China Table of Contents
The party leadership benefited from the success of the rural reform program and the generally enthusiastic public response it generated. The leadership sought to use this success as a basis for tackling reform of the much more complicated and diverse urban sector. The overall goal of the highly experimental urban reform program has been to create a mixed economy in which the market plays a significant role and in which state planning is concerned more with regulating than with directing the economy. This approach, however, has led to tensions both in conceptualization and in the reform's effects of implementation on people.
At the conceptual level, the reform's emphasis on leasing industrial and commercial enterprises to individuals and collectives raised the issue of diversification of ownership and challenged the orthodox concept of state ownership. The introduction of securities markets and stock exchanges raised the question of how many Western-style reforms China could absorb and still call itself a socialist country. The same question applied to the adoption of a controversial bankruptcy law. These emerging problems were bound to be troublesome to party leaders like Chen Yun, who adhered to more orthodox socialist concepts.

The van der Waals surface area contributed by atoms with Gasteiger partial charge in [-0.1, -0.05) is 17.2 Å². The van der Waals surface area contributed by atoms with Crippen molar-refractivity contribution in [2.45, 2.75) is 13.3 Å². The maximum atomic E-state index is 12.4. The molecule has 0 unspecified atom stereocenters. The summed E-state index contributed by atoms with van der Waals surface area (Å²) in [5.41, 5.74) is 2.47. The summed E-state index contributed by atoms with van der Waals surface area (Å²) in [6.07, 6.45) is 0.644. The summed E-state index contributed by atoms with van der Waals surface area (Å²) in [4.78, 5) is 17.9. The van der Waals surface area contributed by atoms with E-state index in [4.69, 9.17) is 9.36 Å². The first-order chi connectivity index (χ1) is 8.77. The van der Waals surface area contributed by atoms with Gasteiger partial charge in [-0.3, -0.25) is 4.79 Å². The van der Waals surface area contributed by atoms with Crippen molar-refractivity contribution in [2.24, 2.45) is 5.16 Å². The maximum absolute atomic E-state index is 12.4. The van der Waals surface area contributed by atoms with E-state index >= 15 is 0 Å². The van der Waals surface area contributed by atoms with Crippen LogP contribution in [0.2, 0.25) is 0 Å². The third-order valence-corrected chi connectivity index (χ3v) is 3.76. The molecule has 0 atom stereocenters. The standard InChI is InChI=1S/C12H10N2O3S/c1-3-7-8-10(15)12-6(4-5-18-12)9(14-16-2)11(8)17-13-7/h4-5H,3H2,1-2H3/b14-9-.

At the level of implementation, questions emerged concerning the speculation and exploitation that was believed to accompany the operation of stock exchanges. The introduction of bankruptcy provisions was viewed as contributing to unemployment and hardships for the workers. Also, the introduction of a labor contract system, while providing opportunities to motivated and competent workers, might well threaten the livelihood of the less skilled. Even the new value being placed on entrepreneurship challenged the previous way of life, in which the state made all decisions and provided the means of sustaining life.
Although these challenges were serious, the most important dimension of the reform program was its distribution of power and authority. This function can be viewed as the dominant political role of the urban reform program, affecting the structure and organization of the party itself.
Data as of July 1987